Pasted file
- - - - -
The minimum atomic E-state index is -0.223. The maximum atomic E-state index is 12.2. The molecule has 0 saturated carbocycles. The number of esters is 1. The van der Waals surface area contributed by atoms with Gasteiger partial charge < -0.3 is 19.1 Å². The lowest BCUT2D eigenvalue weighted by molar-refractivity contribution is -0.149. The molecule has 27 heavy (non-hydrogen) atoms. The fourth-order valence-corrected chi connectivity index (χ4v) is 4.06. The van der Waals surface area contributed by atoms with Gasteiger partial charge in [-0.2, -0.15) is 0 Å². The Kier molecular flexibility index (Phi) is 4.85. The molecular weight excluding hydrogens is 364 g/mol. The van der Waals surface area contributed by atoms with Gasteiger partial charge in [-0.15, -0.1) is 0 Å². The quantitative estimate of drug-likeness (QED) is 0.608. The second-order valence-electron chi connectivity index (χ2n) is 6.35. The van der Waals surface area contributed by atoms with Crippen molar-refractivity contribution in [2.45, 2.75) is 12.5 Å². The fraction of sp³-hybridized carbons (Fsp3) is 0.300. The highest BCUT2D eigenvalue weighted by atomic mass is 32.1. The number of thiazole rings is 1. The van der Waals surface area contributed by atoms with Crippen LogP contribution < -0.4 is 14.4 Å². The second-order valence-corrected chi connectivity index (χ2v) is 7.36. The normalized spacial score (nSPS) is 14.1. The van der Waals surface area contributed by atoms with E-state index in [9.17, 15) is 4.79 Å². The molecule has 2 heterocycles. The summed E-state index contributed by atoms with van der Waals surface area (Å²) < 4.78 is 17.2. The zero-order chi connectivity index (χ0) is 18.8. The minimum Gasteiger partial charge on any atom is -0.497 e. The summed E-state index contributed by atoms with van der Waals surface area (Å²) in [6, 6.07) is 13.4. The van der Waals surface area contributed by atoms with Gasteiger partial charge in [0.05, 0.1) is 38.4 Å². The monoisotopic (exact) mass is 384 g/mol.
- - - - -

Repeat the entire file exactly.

The minimum atomic E-state index is -0.223. The maximum atomic E-state index is 12.2. The molecule has 0 saturated carbocycles. The number of esters is 1. The van der Waals surface area contributed by atoms with Gasteiger partial charge < -0.3 is 19.1 Å². The lowest BCUT2D eigenvalue weighted by molar-refractivity contribution is -0.149. The molecule has 27 heavy (non-hydrogen) atoms. The fourth-order valence-corrected chi connectivity index (χ4v) is 4.06. The van der Waals surface area contributed by atoms with Gasteiger partial charge in [-0.2, -0.15) is 0 Å². The Kier molecular flexibility index (Phi) is 4.85. The molecular weight excluding hydrogens is 364 g/mol. The van der Waals surface area contributed by atoms with Gasteiger partial charge in [-0.15, -0.1) is 0 Å². The quantitative estimate of drug-likeness (QED) is 0.608. The second-order valence-electron chi connectivity index (χ2n) is 6.35. The van der Waals surface area contributed by atoms with Crippen molar-refractivity contribution in [2.45, 2.75) is 12.5 Å². The fraction of sp³-hybridized carbons (Fsp3) is 0.300. The highest BCUT2D eigenvalue weighted by atomic mass is 32.1. The number of thiazole rings is 1. The van der Waals surface area contributed by atoms with Crippen LogP contribution < -0.4 is 14.4 Å². The second-order valence-corrected chi connectivity index (χ2v) is 7.36. The normalized spacial score (nSPS) is 14.1. The van der Waals surface area contributed by atoms with E-state index in [9.17, 15) is 4.79 Å². The molecule has 2 heterocycles. The summed E-state index contributed by atoms with van der Waals surface area (Å²) < 4.78 is 17.2. The zero-order chi connectivity index (χ0) is 18.8. The minimum Gasteiger partial charge on any atom is -0.497 e. The summed E-state index contributed by atoms with van der Waals surface area (Å²) in [6, 6.07) is 13.4. The van der Waals surface area contributed by atoms with Gasteiger partial charge in [0.05, 0.1) is 38.4 Å². The monoisotopic (exact) mass is 384 g/mol.